The science and technique of preparing and dispensing drugs is probably not unlike the science and execution of brewing and dispensing beer. They are both health sciences, right? Avon, Ohio’s David Cousino sees the connection. The Cleveland-area pharmacist began homebrewing nearly 25 years ago in college, and after a long hiatus, jumped back into the hobby recently. In fact, he used that scientifically tuned brain of his to become a national contender on the brewing scene, recently winning Samuel Adams’ LongShot American Homebrew Competition.
The Monsters, the UFC championship, the Cavaliers, the Longshot competition — Cleveland has never won so much in its municipal career. Might as well put the Indians World Series in the books. Cousino won the competition with a saison. Other winners were Duane Wilson of New York with his American wild ale, and in the competition among Samuel Adams employees, Graham Johnson with his imperial stout.
The brewers from Sam Adams announced the three winners during the Great American Beer Festival in Denver (read our summary of the event). The 2016 LongShot winners join a distinguished group of homebrewers, including some that launched professional brewing careers after their win including: Don Oliver, a 2006 winner; Mike Robinson, a 2009 winner; Cesar Marron, a 2013 winner; Tim Thomssen, a 2015 winner, to name just a few. Here’s a quote from the press release:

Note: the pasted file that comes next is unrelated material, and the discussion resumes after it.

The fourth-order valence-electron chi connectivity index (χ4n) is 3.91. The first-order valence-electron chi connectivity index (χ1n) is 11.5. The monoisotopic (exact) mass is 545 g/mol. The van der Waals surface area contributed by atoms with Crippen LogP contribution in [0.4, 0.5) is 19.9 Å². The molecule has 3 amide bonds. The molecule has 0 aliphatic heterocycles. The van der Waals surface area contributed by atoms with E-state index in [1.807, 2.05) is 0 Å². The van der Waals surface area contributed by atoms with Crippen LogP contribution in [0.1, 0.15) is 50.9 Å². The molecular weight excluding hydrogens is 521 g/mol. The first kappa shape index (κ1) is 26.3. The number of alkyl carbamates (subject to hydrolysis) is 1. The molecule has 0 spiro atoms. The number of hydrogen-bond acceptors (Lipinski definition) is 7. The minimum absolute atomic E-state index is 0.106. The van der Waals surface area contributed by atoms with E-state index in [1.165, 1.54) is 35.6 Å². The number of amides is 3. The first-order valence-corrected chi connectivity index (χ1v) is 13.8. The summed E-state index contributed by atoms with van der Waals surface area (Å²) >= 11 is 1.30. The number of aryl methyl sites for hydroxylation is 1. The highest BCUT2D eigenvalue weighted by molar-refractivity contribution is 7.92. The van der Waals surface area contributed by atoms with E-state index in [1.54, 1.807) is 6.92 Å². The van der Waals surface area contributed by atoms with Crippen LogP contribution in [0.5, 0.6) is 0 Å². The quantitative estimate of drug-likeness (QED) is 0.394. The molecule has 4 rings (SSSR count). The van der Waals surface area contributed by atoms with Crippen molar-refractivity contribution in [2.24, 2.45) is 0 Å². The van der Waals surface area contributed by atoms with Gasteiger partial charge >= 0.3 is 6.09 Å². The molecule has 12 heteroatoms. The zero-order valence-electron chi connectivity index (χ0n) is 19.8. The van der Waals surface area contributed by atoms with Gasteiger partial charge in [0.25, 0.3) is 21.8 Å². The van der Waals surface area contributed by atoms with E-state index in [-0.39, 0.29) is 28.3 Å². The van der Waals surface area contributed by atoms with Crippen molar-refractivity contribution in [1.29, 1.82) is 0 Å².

“I started out as a homebrewer and saw my dream of becoming a professional brewer turn into a reality,” said Jim Koch, Samuel Adams Brewer and Founder. “Since we started the LongShot competition 20 years ago, we’ve seen an explosion of interest in brewing, and we’re honored to showcase top emerging talent from the homebrewer community with this year’s Contest.”
Enough fancy talk: Let’s learn about the winners
David Cousino’s saison, Avon, Ohio
Cousino began homebrewing nearly 25 years ago in college, and, after a long hiatus, jumped back into brewing four years ago. As a pharmacist, he now applies the precision of his profession to his homebrews – -moving well beyond his days of extract brewing in college. Cousino’s saison imparts a soft malt character, delicate floral notes and a hint of pepper.
Duane Wilson’s American wild ale, Horseheads, N.Y.
Wilson and his co-brewer Mike Edwards have been brewing regularly for eight years and strive to constantly improve on the styles they create. Wilson’s mixed-fermentation American wild ale brew leads with an aroma of apricots. Kumquats impart a dry, fruity flavor and the brew finishes with a pleasant, lingering tartness.
Graham Johnson’s imperial stout, Marblehead, Mass.
Johnson works in business analysis for Samuel Adams and has a passion for homebrewing. Johnson’s imperial stout uses whole coffee beans and chocolate and has decadent flavors of cocoa, espresso with hints of brandy and raisin, and finishes with a lingering sweetness.